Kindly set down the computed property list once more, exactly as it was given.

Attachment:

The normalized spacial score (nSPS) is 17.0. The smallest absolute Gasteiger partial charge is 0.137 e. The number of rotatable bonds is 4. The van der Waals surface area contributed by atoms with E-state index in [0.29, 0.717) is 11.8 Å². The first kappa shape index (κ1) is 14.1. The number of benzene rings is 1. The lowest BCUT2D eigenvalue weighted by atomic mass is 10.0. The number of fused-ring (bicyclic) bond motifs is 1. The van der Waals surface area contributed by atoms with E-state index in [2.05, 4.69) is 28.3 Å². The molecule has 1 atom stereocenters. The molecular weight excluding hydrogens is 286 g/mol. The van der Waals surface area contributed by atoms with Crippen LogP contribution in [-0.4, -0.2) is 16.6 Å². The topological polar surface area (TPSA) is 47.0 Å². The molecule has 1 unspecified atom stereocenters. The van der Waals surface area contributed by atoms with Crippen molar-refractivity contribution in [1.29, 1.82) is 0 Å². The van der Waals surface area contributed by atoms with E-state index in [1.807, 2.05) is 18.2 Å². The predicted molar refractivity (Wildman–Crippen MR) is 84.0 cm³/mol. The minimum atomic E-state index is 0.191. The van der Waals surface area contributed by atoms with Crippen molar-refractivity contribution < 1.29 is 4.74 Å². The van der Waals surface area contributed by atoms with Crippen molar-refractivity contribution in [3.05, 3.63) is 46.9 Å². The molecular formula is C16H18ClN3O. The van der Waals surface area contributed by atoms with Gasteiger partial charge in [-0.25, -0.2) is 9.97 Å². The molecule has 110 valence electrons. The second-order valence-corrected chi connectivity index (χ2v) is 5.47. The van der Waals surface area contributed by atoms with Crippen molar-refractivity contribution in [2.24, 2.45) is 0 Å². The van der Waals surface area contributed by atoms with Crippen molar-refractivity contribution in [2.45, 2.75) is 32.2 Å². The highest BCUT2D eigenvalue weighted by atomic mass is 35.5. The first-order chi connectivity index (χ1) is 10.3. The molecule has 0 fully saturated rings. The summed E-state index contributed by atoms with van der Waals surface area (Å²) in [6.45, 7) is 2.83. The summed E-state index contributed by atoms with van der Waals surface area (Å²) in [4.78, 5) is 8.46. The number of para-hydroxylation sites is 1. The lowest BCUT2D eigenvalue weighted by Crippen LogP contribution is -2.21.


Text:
The normalized spacial score (nSPS) is 17.0. The smallest absolute Gasteiger partial charge is 0.137 e. The number of rotatable bonds is 4. The van der Waals surface area contributed by atoms with E-state index in [0.29, 0.717) is 11.8 Å². The first kappa shape index (κ1) is 14.1. The number of benzene rings is 1. The lowest BCUT2D eigenvalue weighted by atomic mass is 10.0. The number of fused-ring (bicyclic) bond motifs is 1. The van der Waals surface area contributed by atoms with E-state index in [2.05, 4.69) is 28.3 Å². The molecule has 1 atom stereocenters. The molecular weight excluding hydrogens is 286 g/mol. The van der Waals surface area contributed by atoms with Crippen LogP contribution in [-0.4, -0.2) is 16.6 Å². The topological polar surface area (TPSA) is 47.0 Å². The molecule has 1 unspecified atom stereocenters. The van der Waals surface area contributed by atoms with Crippen molar-refractivity contribution in [1.29, 1.82) is 0 Å². The van der Waals surface area contributed by atoms with E-state index in [1.807, 2.05) is 18.2 Å². The predicted molar refractivity (Wildman–Crippen MR) is 84.0 cm³/mol. The minimum atomic E-state index is 0.191. The van der Waals surface area contributed by atoms with Crippen molar-refractivity contribution < 1.29 is 4.74 Å². The van der Waals surface area contributed by atoms with Crippen molar-refractivity contribution in [3.05, 3.63) is 46.9 Å². The molecular formula is C16H18ClN3O. The van der Waals surface area contributed by atoms with Gasteiger partial charge in [-0.25, -0.2) is 9.97 Å². The molecule has 110 valence electrons. The second-order valence-corrected chi connectivity index (χ2v) is 5.47. The van der Waals surface area contributed by atoms with Crippen molar-refractivity contribution in [2.24, 2.45) is 0 Å². The van der Waals surface area contributed by atoms with Crippen molar-refractivity contribution in [2.45, 2.75) is 32.2 Å². The highest BCUT2D eigenvalue weighted by atomic mass is 35.5. The first-order chi connectivity index (χ1) is 10.3. The molecule has 0 fully saturated rings. The summed E-state index contributed by atoms with van der Waals surface area (Å²) in [6.45, 7) is 2.83. The summed E-state index contributed by atoms with van der Waals surface area (Å²) in [4.78, 5) is 8.46. The number of para-hydroxylation sites is 1. The lowest BCUT2D eigenvalue weighted by Crippen LogP contribution is -2.21.